UNITED NATIONS — U.S. Ambassador Nikki Haley said Wednesday that the Trump administration’s policy in Afghanistan is working, saying talks between the government and Taliban extremists, and a peace process, are closer than ever before.
She called a weekend trip to Afghanistan by the U.N. Security Council “great” because “we could see dramatic changes in terms of what the U.S. policy has been doing.”
President Donald Trump’s plan for Afghanistan aims at ending America’s longest war and eliminating a rising extremist threat in the country.
It involves shifting away from a “time-based” approach to fighting the war to instead put emphasis on linking U.S. assistance to concrete results and cooperation from the Afghan government. It includes sending up to 3,900 more U.S. troops on top of the 8,400 Americans that former President Barack Obama left in Afghanistan.
“The U.S. policy on Afghanistan is working,” Haley said. “We are seeing that we are closer to talks with the Taliban and the peace process than we’ve seen before. ... And I think we really are going to work toward a peace process with the goal being that we do not want Afghanistan to be a safe haven for terrorism anymore.”
Kazakhstan’s U.N. Ambassador Kairat Umarov, the current council president who led the trip, said members were concerned “with the persistence of insecurity, especially with the intensification of terrorist activities in the north and east of Afghanistan and the regrouping of foreign terrorist fighters coming out of Syria and Iraq in Afghanistan.”
He said the council urged the intensification of peace and reconciliation efforts, “knowing that the military solution cannot be sufficient without the political process.”
Umarov said members also stressed the importance of sticking to the electoral calendar which calls for elections for parliament and district officials this year and president next year.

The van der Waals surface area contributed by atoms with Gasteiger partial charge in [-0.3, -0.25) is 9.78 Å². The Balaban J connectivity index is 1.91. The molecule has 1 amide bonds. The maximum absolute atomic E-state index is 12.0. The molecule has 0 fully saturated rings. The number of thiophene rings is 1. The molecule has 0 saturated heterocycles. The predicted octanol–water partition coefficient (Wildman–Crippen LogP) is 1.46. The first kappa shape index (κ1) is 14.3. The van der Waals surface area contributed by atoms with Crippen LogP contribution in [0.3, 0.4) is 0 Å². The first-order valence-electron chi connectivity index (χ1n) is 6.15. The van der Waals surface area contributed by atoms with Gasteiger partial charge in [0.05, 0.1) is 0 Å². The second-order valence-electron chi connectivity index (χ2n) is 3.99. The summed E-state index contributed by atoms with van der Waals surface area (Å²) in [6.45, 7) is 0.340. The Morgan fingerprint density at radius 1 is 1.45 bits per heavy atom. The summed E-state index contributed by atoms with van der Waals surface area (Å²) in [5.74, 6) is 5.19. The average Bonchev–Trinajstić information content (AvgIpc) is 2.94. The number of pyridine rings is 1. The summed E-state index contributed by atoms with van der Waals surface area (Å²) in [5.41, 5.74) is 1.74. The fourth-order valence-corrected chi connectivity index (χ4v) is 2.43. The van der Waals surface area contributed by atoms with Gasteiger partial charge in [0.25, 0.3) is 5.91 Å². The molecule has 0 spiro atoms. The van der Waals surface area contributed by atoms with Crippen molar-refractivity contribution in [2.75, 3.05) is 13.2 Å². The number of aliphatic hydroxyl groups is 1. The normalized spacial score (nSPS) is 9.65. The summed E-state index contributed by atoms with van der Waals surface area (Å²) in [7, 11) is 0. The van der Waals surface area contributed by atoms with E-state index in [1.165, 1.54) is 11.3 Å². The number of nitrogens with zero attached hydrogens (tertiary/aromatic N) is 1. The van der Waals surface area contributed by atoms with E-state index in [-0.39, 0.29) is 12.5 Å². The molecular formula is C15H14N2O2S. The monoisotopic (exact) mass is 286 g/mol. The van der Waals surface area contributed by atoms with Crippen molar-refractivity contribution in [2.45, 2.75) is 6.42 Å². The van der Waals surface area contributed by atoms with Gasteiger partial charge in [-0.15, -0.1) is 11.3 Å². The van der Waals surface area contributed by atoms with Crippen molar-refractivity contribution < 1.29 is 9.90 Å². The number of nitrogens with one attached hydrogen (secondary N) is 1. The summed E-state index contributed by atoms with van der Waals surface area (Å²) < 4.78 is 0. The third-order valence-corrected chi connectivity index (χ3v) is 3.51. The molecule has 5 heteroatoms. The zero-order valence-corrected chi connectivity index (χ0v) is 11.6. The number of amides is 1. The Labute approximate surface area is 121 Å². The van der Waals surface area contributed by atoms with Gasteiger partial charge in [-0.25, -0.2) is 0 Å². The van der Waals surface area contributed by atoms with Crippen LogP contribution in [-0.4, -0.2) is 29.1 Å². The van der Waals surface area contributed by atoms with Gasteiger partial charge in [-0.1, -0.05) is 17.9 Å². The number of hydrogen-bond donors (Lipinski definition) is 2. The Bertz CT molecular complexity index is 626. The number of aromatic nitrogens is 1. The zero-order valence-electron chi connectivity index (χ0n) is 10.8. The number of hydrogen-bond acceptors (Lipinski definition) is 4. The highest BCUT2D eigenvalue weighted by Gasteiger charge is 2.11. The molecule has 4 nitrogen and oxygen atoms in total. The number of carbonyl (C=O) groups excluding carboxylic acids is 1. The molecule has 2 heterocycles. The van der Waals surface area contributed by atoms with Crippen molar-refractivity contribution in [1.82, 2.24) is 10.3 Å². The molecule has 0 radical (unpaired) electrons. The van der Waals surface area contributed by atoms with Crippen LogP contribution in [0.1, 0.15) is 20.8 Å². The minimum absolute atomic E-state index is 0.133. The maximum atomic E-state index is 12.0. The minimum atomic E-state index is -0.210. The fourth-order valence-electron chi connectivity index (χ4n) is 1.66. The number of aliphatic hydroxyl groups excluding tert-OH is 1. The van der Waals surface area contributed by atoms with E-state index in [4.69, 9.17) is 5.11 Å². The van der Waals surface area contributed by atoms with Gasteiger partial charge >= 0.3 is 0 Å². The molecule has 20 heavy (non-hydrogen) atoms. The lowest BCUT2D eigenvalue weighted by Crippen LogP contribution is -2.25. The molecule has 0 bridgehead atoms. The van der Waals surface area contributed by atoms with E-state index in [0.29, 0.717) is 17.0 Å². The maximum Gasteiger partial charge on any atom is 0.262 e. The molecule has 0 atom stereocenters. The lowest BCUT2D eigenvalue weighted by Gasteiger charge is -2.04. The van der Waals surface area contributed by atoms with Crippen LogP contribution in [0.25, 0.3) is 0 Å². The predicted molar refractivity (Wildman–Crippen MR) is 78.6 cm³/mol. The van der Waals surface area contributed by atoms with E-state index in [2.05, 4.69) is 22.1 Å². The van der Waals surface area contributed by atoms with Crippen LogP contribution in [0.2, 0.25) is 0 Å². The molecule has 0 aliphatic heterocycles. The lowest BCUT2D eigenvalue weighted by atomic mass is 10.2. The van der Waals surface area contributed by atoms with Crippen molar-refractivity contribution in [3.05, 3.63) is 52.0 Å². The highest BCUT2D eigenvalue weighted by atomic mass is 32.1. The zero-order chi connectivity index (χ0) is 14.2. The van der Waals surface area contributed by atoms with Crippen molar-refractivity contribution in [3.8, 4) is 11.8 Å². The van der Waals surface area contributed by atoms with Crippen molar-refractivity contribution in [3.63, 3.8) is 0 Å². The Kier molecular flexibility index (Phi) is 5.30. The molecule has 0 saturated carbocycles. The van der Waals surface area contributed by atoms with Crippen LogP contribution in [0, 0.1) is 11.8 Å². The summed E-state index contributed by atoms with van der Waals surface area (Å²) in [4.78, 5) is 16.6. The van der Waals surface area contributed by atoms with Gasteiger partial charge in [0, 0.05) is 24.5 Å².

Haley called elections “the biggest importance for the U.S.”
“We along with the council reiterated the point that they need to be free and fair elections, but they also need to include every ethnic community so that it is inclusive and moves forward to being something that represents the people,” Haley said.
The council visit followed the Trump administration’s announcement this month that it was suspending military aid to Pakistan until it takes decisive action against militants.
In August, the U.S. infuriated Pakistan by accusing it of providing a haven for extremist groups that carry out attacks in neighboring Afghanistan. Pakistan repeatedly has said it is acting against Taliban insurgents and members of the Haqqani militant group.
Umarov said in response to a question on the impact of the U.S. action that “this was also a part of discussions” during the council trip.
But he stressed that the discussions “were more on the positive side,” stressing that the Afghan government said it is ready to negotiate and work with regional partners on a host of issues.
“So the message of the Afghan government was very reassuring from the point of view of continuing efforts to find the peaceful resolution to all the outstanding issues,” Umarov said.
Haley didn’t comment on the Pakistan aid cut, but said earlier that the Afghan government asked “for consensus on international pressure to get Pakistan to change its behavior.”
“They continue to make 10 steps forward, and with Pakistan they feel like they continue to take steps backward,” she said. “And they said that as long as they’re supporting terrorism in Pakistan the Afghan community is continuing to feel that it is not safe.”